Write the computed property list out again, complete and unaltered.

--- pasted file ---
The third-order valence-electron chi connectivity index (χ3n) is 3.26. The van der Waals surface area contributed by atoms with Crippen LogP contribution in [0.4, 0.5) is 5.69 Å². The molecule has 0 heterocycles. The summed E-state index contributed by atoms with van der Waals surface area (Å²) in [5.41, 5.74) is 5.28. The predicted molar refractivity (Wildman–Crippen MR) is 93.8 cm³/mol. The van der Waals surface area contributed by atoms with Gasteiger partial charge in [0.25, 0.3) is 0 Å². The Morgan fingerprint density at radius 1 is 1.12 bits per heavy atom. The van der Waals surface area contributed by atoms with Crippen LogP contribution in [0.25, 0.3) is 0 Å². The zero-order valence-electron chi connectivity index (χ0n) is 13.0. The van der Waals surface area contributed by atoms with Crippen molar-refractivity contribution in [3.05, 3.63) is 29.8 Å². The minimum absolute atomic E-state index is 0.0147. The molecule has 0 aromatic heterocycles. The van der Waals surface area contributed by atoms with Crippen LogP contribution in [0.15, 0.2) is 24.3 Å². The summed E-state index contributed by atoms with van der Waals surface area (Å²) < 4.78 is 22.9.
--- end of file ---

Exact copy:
The third-order valence-electron chi connectivity index (χ3n) is 3.26. The van der Waals surface area contributed by atoms with Crippen LogP contribution in [0.4, 0.5) is 5.69 Å². The molecule has 0 heterocycles. The summed E-state index contributed by atoms with van der Waals surface area (Å²) in [5.41, 5.74) is 5.28. The predicted molar refractivity (Wildman–Crippen MR) is 93.8 cm³/mol. The van der Waals surface area contributed by atoms with Gasteiger partial charge in [0.25, 0.3) is 0 Å². The Morgan fingerprint density at radius 1 is 1.12 bits per heavy atom. The van der Waals surface area contributed by atoms with Crippen LogP contribution in [0.25, 0.3) is 0 Å². The zero-order valence-electron chi connectivity index (χ0n) is 13.0. The van der Waals surface area contributed by atoms with Crippen molar-refractivity contribution in [3.05, 3.63) is 29.8 Å². The minimum absolute atomic E-state index is 0.0147. The molecule has 0 aromatic heterocycles. The van der Waals surface area contributed by atoms with Crippen LogP contribution in [0.15, 0.2) is 24.3 Å². The summed E-state index contributed by atoms with van der Waals surface area (Å²) < 4.78 is 22.9.